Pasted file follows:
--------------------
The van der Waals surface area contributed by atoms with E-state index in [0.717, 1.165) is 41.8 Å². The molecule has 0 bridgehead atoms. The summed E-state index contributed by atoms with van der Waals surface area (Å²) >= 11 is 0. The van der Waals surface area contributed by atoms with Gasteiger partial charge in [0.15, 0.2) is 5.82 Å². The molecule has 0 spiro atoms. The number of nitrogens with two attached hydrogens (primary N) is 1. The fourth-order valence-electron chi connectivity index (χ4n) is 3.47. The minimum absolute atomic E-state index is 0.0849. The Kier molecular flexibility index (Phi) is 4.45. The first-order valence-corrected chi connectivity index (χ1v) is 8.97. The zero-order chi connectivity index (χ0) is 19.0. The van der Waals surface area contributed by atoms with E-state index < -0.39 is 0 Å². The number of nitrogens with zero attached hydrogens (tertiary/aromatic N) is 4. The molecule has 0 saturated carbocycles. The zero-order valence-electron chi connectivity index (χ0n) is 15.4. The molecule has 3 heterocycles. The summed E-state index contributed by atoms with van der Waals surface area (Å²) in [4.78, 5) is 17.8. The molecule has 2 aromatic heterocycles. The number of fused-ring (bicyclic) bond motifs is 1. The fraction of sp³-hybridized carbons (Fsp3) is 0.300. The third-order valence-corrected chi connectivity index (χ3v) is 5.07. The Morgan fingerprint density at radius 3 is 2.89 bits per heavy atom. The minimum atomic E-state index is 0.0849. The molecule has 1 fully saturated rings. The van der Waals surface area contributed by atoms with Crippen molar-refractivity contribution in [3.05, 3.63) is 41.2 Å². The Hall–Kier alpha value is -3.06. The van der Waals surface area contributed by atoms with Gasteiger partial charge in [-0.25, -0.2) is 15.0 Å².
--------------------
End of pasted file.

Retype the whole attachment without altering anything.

The van der Waals surface area contributed by atoms with E-state index in [0.717, 1.165) is 41.8 Å². The molecule has 0 bridgehead atoms. The summed E-state index contributed by atoms with van der Waals surface area (Å²) >= 11 is 0. The van der Waals surface area contributed by atoms with Gasteiger partial charge in [0.15, 0.2) is 5.82 Å². The molecule has 0 spiro atoms. The number of nitrogens with two attached hydrogens (primary N) is 1. The fourth-order valence-electron chi connectivity index (χ4n) is 3.47. The minimum absolute atomic E-state index is 0.0849. The Kier molecular flexibility index (Phi) is 4.45. The first-order valence-corrected chi connectivity index (χ1v) is 8.97. The zero-order chi connectivity index (χ0) is 19.0. The van der Waals surface area contributed by atoms with E-state index < -0.39 is 0 Å². The number of nitrogens with zero attached hydrogens (tertiary/aromatic N) is 4. The molecule has 0 saturated carbocycles. The zero-order valence-electron chi connectivity index (χ0n) is 15.4. The molecule has 3 heterocycles. The summed E-state index contributed by atoms with van der Waals surface area (Å²) in [4.78, 5) is 17.8. The molecule has 2 aromatic heterocycles. The number of fused-ring (bicyclic) bond motifs is 1. The fraction of sp³-hybridized carbons (Fsp3) is 0.300. The third-order valence-corrected chi connectivity index (χ3v) is 5.07. The Morgan fingerprint density at radius 3 is 2.89 bits per heavy atom. The minimum atomic E-state index is 0.0849. The molecule has 1 fully saturated rings. The van der Waals surface area contributed by atoms with Crippen molar-refractivity contribution in [3.05, 3.63) is 41.2 Å². The Hall–Kier alpha value is -3.06. The van der Waals surface area contributed by atoms with Gasteiger partial charge in [-0.25, -0.2) is 15.0 Å².